More than 30 million Americans have diabetes, but there are many misconceptions about what it does to the body, who can get it and how it’s treated. We talked to UNC Health experts to create this explainer.
“Diabetes in all its forms is essentially excess sugar in the bloodstream,” says Deepa Kirk, MD, medical director of the UNC Hospitals Diabetes and Endocrinology Clinic at Meadowmont and associate professor of medicine in the UNC School of Medicine.
Sugar, specifically glucose, is the main source of energy for the cells in our body. Glucose from the carbohydrates we eat gets broken down by our digestive system and passed into our bloodstream, which we can think of as the energy delivery highway. Blood carries glucose throughout the body, delivering it to cells that absorb the nutrient.
“Cells are unable to absorb glucose without the hormone insulin, which is produced by beta cells in the pancreas,” Dr. Kirk says. “When that insulin is hampered in some way and glucose isn’t adequately absorbed by cells, glucose stays in the bloodstream causing high blood glucose, or hyperglycemia.”
Blood sugar can be measured through a variety of blood tests. High blood sugar has a number of effects on the body, including low energy and fatigue. If your cells aren’t getting the energy they need, they don’t perform at 100 percent, meaning you don’t feel 100 percent.
“Too much glucose in the bloodstream for too long can also hurt the blood vessels carrying that glucose,” Dr. Kirk says.
Higher than normal blood glucose levels cause blood vessels to contract more, allowing less blood to pass throughout the body. Poor blood flow can cause microvascular and macrovascular damage. Micro damage affects small blood vessels that supply blood to organs. The eyes, kidney and nerves are typically harmed by micro damage. Macro damage affects large blood vessels that supply blood to the heart, brain and limbs. Stroke, heart attack and amputation can result from macro damage.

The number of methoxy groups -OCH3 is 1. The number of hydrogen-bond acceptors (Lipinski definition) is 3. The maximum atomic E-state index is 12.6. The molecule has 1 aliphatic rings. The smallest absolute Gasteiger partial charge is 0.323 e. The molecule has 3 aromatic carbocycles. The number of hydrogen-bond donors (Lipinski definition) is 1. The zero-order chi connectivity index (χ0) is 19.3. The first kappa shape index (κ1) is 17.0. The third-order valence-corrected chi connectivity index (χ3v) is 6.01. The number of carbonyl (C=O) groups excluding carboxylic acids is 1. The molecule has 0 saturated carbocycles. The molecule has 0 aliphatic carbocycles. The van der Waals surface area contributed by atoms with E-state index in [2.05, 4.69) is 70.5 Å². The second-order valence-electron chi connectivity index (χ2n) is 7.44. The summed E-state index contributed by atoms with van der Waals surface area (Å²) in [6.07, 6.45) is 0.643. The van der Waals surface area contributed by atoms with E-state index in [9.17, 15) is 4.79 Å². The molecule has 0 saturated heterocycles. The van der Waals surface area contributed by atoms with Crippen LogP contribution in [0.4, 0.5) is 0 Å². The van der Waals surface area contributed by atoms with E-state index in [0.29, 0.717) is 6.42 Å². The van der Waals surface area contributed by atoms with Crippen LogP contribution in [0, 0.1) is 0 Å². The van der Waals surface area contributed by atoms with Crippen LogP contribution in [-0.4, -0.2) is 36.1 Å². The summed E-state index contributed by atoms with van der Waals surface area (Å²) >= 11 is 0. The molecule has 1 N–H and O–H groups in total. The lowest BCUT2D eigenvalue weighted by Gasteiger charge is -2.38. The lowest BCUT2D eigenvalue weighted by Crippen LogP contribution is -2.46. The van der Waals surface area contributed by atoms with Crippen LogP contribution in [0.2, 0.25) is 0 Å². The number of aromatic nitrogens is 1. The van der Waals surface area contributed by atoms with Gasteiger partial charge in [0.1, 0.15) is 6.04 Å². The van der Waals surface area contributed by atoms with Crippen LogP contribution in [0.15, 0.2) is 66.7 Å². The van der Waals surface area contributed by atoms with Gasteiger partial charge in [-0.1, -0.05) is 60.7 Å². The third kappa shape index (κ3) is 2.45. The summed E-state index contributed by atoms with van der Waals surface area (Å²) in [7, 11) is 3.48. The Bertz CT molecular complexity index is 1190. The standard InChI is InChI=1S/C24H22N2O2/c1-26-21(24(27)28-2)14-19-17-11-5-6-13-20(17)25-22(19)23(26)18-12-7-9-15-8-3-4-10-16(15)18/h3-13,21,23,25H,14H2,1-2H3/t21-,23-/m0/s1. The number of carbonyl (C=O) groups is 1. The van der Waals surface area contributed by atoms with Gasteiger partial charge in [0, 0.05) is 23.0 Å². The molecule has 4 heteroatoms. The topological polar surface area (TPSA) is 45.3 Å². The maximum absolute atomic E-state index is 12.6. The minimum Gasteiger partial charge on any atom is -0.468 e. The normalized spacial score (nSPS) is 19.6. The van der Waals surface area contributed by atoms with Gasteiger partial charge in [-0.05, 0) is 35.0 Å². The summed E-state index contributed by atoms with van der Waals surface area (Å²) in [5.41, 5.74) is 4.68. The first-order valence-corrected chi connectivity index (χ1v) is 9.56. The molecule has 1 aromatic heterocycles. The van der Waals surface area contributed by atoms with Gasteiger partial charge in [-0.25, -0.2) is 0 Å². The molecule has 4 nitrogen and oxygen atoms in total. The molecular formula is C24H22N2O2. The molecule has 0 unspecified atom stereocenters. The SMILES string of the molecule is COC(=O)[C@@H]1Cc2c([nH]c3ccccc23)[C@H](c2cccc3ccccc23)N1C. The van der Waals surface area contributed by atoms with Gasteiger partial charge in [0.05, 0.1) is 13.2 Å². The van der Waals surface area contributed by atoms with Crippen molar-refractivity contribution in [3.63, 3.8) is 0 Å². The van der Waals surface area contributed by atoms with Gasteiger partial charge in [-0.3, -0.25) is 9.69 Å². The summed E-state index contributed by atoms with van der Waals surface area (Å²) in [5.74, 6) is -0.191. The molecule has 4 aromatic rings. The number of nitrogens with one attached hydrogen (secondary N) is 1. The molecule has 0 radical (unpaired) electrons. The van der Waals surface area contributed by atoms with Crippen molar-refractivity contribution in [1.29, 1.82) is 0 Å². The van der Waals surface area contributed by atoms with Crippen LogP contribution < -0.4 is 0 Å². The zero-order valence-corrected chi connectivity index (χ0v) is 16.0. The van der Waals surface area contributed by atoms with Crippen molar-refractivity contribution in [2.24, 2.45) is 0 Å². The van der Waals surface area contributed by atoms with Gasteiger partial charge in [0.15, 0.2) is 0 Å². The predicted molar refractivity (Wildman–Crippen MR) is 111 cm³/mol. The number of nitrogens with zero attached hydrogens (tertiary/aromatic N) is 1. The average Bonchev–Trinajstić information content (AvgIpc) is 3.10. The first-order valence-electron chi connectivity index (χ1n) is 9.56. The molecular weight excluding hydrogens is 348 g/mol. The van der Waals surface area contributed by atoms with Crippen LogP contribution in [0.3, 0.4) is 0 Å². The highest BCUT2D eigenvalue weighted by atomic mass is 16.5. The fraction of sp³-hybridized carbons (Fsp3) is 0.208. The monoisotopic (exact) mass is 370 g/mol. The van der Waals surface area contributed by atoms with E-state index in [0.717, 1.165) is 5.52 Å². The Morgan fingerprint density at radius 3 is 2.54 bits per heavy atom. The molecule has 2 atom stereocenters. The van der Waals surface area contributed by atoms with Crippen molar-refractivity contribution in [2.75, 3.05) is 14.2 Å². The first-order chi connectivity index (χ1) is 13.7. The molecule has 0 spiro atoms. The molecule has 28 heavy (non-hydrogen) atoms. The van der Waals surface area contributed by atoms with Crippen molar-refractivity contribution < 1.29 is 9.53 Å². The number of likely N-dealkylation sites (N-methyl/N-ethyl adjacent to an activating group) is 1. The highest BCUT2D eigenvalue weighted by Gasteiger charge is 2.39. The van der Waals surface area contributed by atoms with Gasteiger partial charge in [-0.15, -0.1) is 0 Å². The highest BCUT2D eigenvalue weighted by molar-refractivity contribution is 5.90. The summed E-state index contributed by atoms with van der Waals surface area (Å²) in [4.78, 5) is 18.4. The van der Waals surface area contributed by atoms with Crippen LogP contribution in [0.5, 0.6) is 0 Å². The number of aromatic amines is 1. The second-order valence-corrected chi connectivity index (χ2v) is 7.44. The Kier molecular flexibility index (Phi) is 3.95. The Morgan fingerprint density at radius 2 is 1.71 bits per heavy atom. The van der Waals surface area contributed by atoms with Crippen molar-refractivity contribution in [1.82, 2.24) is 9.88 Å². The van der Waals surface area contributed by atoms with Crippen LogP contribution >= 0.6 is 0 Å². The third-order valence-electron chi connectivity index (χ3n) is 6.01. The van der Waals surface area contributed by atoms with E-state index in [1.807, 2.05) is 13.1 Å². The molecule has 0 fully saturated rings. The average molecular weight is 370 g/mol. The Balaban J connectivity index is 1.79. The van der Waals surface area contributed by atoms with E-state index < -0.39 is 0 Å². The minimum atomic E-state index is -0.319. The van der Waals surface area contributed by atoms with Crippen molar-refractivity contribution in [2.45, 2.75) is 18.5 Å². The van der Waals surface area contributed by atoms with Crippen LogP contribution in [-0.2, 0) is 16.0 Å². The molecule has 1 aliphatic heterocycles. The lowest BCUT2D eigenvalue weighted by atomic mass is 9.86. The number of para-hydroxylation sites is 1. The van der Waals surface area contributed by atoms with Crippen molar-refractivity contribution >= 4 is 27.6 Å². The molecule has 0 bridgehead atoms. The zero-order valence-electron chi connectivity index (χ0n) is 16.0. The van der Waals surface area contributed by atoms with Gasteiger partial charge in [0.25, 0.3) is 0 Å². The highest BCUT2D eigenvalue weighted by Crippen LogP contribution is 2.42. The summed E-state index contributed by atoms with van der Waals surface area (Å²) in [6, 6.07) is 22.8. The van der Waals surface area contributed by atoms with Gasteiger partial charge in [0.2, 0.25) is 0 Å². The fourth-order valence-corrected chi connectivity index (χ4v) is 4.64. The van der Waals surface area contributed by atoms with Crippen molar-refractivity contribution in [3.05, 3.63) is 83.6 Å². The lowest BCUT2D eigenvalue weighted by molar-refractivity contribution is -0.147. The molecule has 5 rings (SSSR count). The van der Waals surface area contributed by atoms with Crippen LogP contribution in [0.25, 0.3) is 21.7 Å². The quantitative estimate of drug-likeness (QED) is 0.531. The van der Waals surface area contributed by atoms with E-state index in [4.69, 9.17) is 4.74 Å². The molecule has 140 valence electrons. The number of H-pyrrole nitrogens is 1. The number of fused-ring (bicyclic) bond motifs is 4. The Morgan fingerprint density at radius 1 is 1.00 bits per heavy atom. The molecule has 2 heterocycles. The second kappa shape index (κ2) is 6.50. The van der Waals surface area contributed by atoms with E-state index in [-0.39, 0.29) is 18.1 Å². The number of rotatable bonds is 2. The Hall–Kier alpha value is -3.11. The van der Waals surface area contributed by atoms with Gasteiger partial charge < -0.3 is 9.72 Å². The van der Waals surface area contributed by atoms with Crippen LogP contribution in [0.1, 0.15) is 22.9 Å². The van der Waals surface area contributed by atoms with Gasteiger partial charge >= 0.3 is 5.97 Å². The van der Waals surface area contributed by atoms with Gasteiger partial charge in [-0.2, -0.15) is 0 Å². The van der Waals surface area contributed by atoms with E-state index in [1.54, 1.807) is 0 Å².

The most common types of diabetes are type 1, type 2 and gestational. While the general effects of diabetes on the body are the same, the causes and management of high blood glucose vary among the different types of the disease.
Type 1 Diabetes
What causes it: An autoimmune response where the body’s defense system mistakenly attacks the beta cells in the pancreas that produce insulin, resulting in very little or no insulin being produced. Symptoms tend to appear quickly because of the drastic change in blood glucose levels.
Symptoms include: Increased thirst, frequent urination, bed-wetting in children who previously didn’t wet the bed, unintended weight loss, fatigue and blurred vision.
Who can get it: Anyone, no matter their weight, age or ethnicity. It used to be called juvenile-onset diabetes because the symptoms usually start when people are children or young adults, however diagnosis can happen at any age. Those with a family history of type 1 diabetes have a slightly higher chance of getting it and should be screened.
How common is it: About 1.25 million Americans have type 1 diabetes.
How is it managed: Regular insulin injections every day for people with type 1 diabetes are crucial. Without them, a patient could die. Patients have to continuously monitor their blood glucose levels and give themselves doses of insulin when needed. There are multiple options for patients to keep track of their blood glucose levels and deliver insulin injections. An insulin pump is a catheter placed under the skin that allows the patient to deliver insulin with more flexibility.
Can it go away: At this time, type 1 diabetes is considered a chronic disease that lasts a lifetime. More research needs to be done on what actually causes the autoimmune response that attacks the insulin-producing cells. In the most extreme cases, a pancreas transplant can potentially cure diabetes, though the side effects are significant.
Type 2 Diabetes
What causes it: Insulin resistance (the body doesn’t respond to insulin the way it should) and relative insulin deficiency (the body is making insulin, but not enough to counteract insulin resistance).
Symptoms include: The same as for type 1, along with slow-healing sores, frequent infections and areas of darkened skin—usually in the armpits and neck.
Who can get it: Type 2 diabetes used to be called adult-onset diabetes because it is commonly diagnosed in adults, but it can happen at any age. The exact causes are unknown but thought to be a combination of genetic and environmental factors. It can remain undetected for many years until it’s found during a screening or when high amounts of blood glucose start to cause complications. This is why routine screenings are important for those at higher risk for type 2 diabetes: people with a family history, people who are not Caucasian, people who smoke, people who are overweight or sedentary, people over the age of 45, women who have had gestational diabetes, and a child they carried during such a pregnancy.